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· 2019 Touring: since March-2019
3,863 Posts
Discussion Starter · #1 ·
Never heard of it before today, would love to hear anyone's thoughts on it or if you are using it. I like the idea of it...

I copied the post explaining it below:

Differential rear fill is used to create a "room" that sounds bigger than the car. It takes the stereo signal, and removes the information that is common to both the left and right channels, essentially removing what would be the center information, leaving only far left, and far right. After the center information is removed, the signal is bandpassed, and delayed in relation to the front speakers. The effect (when done correctly) retains the staging and imaging of a good stereo, while giving more ambiance (room) to the music.

The idea is that since stereo is recorded in 2 channels, rear speakers ruin the staging and imaging if they are simply playing the same information as the front speakers. Music is not recorded in surround sound (most music anyway), and even when it is recorded in surround sound, simply sending the same signal to the rear speakers doesn't accomplish this very well. In a typical car, the rear speakers are just playing the same thing as the front speakers, and you have 2 stereos, one in front of you, and one behind you. This ruins the neat illusion that a good stereo provides.

In order to enjoy the benefits of a good stereo the rear speakers should be eliminated, or processed in a way (differential rear fill) as to not harm the stereo effects that the front speakers are creating. Differential rear fill keeps the front speakers the priority, while adding a bit more space to the music by letting rear speakers mimic the late reflections of a large room (a live show).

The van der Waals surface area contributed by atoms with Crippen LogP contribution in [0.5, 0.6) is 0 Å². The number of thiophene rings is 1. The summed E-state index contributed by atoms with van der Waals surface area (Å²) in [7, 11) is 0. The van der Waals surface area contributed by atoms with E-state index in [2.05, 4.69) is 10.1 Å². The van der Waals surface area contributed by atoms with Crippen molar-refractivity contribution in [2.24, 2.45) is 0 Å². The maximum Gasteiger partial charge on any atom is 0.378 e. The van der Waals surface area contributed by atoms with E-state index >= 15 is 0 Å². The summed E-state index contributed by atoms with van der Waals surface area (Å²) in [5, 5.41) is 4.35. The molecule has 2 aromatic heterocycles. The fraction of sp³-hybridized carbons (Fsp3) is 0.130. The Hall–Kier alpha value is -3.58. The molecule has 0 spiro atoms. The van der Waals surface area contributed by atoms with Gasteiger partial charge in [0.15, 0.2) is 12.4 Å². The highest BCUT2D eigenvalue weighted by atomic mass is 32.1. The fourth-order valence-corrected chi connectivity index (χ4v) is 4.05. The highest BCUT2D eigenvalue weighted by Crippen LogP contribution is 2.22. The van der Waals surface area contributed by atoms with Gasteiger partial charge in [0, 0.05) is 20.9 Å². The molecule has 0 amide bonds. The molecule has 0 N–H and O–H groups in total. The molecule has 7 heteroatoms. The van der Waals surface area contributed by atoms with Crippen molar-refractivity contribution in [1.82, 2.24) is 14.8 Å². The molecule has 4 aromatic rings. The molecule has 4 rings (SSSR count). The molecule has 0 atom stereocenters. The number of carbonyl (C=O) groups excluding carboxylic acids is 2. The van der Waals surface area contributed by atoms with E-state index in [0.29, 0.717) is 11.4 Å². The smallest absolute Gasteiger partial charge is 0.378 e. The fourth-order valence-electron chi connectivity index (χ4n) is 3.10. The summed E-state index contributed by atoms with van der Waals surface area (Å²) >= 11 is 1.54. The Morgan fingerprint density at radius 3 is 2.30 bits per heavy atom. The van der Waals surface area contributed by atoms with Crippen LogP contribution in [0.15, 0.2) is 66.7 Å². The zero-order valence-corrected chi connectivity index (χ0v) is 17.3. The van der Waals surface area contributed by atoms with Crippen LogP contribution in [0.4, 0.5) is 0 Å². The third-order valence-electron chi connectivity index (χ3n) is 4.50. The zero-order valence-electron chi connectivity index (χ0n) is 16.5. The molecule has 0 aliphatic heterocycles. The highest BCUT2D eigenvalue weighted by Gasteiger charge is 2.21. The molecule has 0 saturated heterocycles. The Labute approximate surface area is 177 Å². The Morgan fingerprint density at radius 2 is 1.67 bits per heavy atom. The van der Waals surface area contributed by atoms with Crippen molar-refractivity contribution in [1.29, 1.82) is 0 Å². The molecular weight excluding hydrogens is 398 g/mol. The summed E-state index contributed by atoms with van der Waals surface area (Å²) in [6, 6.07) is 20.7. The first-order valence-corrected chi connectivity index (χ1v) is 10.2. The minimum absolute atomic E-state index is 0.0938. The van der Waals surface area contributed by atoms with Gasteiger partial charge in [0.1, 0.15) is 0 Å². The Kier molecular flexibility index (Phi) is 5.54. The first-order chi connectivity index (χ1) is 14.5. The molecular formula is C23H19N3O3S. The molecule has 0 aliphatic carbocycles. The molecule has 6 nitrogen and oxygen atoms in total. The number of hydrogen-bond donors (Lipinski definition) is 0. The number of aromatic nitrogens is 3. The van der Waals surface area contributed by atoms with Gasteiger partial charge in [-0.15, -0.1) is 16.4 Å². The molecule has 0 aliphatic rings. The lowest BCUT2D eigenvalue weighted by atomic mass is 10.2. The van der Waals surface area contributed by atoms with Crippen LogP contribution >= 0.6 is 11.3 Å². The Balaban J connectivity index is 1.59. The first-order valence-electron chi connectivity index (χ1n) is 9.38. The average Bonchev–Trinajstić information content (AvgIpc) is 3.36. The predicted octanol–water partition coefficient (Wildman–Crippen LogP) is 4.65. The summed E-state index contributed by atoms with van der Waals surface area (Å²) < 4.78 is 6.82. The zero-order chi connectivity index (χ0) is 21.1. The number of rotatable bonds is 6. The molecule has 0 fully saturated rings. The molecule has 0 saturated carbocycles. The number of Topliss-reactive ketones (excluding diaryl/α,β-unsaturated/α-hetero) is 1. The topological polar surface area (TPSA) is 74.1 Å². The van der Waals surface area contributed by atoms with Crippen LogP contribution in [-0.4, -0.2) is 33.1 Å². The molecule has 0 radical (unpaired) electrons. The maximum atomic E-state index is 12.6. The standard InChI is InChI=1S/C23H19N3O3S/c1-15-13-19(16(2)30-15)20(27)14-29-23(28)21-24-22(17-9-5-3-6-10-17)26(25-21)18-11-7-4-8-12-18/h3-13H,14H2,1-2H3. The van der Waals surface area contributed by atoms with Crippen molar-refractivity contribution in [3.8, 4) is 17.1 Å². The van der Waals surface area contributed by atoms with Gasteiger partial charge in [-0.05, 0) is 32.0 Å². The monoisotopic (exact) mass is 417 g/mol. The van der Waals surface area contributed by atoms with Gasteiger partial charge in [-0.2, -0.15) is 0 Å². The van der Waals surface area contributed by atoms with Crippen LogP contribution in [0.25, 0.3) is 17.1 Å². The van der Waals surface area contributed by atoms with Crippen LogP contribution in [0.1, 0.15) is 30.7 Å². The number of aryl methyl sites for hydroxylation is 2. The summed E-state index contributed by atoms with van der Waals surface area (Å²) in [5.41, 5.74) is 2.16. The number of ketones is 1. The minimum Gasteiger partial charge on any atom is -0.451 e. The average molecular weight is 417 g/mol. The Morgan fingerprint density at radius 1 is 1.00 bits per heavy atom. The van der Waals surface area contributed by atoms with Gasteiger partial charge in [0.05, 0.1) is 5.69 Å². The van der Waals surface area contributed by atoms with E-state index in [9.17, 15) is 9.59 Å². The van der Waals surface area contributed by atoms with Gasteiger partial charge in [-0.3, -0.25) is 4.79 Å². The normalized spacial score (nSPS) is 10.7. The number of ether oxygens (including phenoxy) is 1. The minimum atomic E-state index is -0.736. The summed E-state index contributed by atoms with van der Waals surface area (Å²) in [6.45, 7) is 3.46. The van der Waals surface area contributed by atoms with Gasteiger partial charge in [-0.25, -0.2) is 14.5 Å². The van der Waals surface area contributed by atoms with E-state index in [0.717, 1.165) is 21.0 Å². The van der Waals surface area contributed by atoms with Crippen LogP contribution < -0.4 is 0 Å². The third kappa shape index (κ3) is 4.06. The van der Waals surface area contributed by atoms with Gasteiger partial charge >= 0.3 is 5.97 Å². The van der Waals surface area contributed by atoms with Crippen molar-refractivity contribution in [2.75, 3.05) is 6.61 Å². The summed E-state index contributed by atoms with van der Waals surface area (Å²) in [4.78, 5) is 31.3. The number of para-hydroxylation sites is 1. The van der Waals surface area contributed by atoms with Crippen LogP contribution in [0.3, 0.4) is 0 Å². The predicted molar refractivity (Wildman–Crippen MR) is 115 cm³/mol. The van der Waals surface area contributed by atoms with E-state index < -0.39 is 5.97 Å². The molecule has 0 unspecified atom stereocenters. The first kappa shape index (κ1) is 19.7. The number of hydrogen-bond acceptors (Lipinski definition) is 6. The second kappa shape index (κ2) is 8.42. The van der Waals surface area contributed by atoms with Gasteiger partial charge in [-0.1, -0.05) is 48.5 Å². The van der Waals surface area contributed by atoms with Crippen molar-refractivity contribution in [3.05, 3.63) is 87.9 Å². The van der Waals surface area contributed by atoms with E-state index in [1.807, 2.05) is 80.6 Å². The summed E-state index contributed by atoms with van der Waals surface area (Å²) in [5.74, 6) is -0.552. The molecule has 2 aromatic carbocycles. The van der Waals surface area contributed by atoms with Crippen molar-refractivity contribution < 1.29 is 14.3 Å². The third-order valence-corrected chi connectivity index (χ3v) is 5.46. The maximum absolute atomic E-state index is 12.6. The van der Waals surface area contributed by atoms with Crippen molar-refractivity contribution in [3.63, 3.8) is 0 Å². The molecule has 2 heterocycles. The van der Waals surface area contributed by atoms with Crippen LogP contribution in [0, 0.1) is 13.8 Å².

There is no right or wrong way, but I personally prefer simple stereo. I listen with headphones a lot, and most of my critical listening is done while sitting in front of my speakers, not moving around the room. Because of this, it's my preference to have my car image like a traditional stereo, so I ditch the rear speakers, and tune the front to give the best staging and imaging possible. Differential rear fill adds a few more steps to the tuning, since it's still very important to get the front speakers tuned well, and performing optimally. Once the front speakers are tuned well, then bringing in differential rear fill can provide the ambiance that some people like without hurting the staging and imaging. I personally still find differential rear fill to be artificial, but I wouldn't discourage anyone from trying it, it can sound very good, and still feels like a good stereo recording when done properly.
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